Genomewide Copy Number Alteration Screening of Circulating Plasma DNA

Potential for the Detection of Incipient Tumors

L. Lenaerts; P. Vandenberghe; N. Brison; H. Che; M. Neofytou; M. Verheecke; L. Leemans; C. Maggen; B. Dewaele; L. Dehaspe; S. Vanderschueren; D. Dierickx; V. Vandecaveye; F. Amant; J. R. Vermeesch

Disclosures

Ann Oncol. 2019;30(1):85-95. 

In This Article

Abstract and Introduction

Abstract

Background: Early cancer diagnosis might improve survival rates. As circulating tumor DNA (ctDNA) carries cancer-specific modifications, it has great potential as a noninvasive biomarker for detection of incipient tumors.

Patients and methods: We collected cell-free DNA (cfDNA) samples of 1002 elderly without a prior malignancy, carried out whole-genome massive parallel sequencing and scrutinized the mapped sequences for the presence of (sub)chromosomal copy number alterations (CNAs) predictive for a malignancy. When imbalances were detected, 6-monthly clinical follow-up was carried out.

Results: In 3% of participants chromosomal imbalances were detected. Follow-up analyses, including whole-body MRI screening, confirmed the presence of five hematologic malignancies: one Hodgkin lymphoma (HL), stage II; three non-HL (type chronic lymphocytic leukemia, Rai I–Binet A; type SLL, stage III; type mucosa-associated lymphoid tissue, stage I) and one myelodysplastic syndrome with excess blasts, stage II. The CNAs detected in cfDNA were tumor-specific. Furthermore, one case was identified with monoclonal B-cell lymphocytosis, a potential precursor of B-cell malignancy. In 24 additional individuals, CNAs were identified but no cancer diagnosis was made. For 9 of them, the aberrant cfDNA profile originated from peripheral blood cells. For 15 others the origin of aberrations in cfDNA remains undetermined.

Conclusion(s): Genomewide profiling of cfDNA in apparently healthy individuals enables the detection of incipient hematologic malignancies as well as clonal mosaicism with unknown clinical significance. CNA screening of cellular DNA of peripheral blood in elderly has established that clonal mosaicism for these chromosomal anomalies predicts a 5- to 10-fold enhanced risk of a subsequent cancer. We demonstrate that cfDNA screening detects CNAs, which are not only derived from peripheral blood, but even more from other tissues. Since the clinical relevance of clonal mosaics in other tissues remains unknown, long-term follow-up is warranted. Taken together, this study demonstrates that genomewide cfDNA analysis has potential as an unbiased screening approach for hematological malignancies and premalignant conditions.

Introduction

With the increasing ageing population and concurrent expanding cancer incidence rates, a heavier focus on early cancer detection is required to complement new and improved treatments. As circulating tumor DNA (ctDNA) carries cancer-specific modifications, including DNA mutations and copy number alterations (CNAs), interest in its use as a noninvasive biomarker for detection of incipient tumors has been growing vastly. ctDNA represents a subset of the plasma cell-free DNA (cfDNA), the latter being normally present at low levels in the blood of healthy individuals and suggested to be primarily derived from normal cells of the hematopoietic lineage.[1] Most reports on ctDNA as a cancer marker focused on the detection of specific point mutations. Owing to its targeted nature, this approach only provides a partial glimpse of the tumor genome in plasma and must be customized for each patient based on a known tumor mutation profile. This is not feasible for screening purposes. CNAs, such as point mutations, are common for a large proportion of cancer types. About 90% of solid tumors and 50% of blood-related cancers are aneuploid and have somatic CNAs.[2] Furthermore, genomewide sequencing of plasma-derived DNA from cancer patients enabled the detection of tumor-associated copy number profiles in selected tumors prone to CNAs.[3,4]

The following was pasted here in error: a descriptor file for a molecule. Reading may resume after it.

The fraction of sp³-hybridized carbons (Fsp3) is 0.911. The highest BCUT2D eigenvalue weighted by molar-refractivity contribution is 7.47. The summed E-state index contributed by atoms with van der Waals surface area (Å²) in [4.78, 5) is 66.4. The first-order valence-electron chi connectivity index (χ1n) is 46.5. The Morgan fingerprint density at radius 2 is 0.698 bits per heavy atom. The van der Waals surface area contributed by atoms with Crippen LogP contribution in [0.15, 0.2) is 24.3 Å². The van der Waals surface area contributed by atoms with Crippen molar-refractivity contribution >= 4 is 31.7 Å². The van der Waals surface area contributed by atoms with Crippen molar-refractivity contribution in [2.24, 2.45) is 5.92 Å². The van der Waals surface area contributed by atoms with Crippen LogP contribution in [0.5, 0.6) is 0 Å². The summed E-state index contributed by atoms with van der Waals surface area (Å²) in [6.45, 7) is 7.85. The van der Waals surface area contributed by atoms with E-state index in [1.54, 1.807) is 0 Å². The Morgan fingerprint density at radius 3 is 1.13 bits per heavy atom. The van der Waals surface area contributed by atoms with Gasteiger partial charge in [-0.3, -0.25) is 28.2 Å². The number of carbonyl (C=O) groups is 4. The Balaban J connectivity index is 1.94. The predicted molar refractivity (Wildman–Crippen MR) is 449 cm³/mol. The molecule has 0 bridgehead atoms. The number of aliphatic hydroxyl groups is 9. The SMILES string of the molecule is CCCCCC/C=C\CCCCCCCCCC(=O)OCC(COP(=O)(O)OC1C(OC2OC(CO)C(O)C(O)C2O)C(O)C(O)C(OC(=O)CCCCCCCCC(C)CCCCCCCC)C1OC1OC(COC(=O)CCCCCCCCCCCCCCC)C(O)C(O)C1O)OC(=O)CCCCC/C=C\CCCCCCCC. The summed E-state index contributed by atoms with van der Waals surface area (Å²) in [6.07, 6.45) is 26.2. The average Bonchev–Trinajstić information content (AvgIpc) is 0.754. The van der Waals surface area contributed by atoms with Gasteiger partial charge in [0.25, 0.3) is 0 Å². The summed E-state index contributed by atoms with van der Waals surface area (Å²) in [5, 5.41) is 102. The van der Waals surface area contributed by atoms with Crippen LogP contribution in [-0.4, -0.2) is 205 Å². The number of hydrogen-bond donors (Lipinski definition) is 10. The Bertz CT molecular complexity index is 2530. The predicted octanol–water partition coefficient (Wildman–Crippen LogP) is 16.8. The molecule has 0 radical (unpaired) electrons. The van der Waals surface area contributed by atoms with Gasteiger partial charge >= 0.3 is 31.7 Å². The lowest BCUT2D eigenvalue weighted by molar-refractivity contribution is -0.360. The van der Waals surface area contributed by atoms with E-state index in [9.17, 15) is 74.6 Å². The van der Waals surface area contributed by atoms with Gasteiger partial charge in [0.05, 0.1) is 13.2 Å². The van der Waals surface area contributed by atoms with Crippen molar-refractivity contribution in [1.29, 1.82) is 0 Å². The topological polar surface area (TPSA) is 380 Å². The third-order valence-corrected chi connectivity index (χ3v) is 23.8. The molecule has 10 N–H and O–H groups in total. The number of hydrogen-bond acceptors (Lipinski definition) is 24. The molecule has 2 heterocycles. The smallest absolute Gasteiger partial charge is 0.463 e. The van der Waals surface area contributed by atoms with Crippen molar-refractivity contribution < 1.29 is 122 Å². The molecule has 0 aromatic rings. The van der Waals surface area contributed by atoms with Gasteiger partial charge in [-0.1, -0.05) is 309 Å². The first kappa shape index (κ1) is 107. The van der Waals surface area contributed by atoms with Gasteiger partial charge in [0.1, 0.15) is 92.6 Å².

We recently established a genomewide cfDNA analysis pipeline, coined Genomic Imbalance Profiling from cfDNA SEQuencing (GIPseq) for noninvasive prenatal testing, allowing genomewide detection of fetal and maternal chromosomal imbalances. Using this pipeline in ~50 000 asymptomatic pregnant women we incidentally identified 8 malignancies upon the detection of cancer-like CNAs in cfDNA[4,5] (unpublished data). Furthermore, we demonstrated that this approach allows detecting CNAs in cfDNA of patients with solid and hematological tumors.[4,6] Building on these observations, we aimed to test this noninvasive unbiased genomewide GIPseq as a tool for cancer screening in people with an elevated risk of developing cancer. Plasma cfDNA of a large cohort of cancer-free, elderly individuals was screened for the presence of chromosomal aberrations that might reveal the presence of a malignancy. Participants were subjected to a 6-month clinical follow-up when aberrancies were detected. Furthermore, CNAs, present in cfDNA in otherwise healthy elderly, were cataloged, creating a unique map of anomalies in cfDNA in this ageing population.

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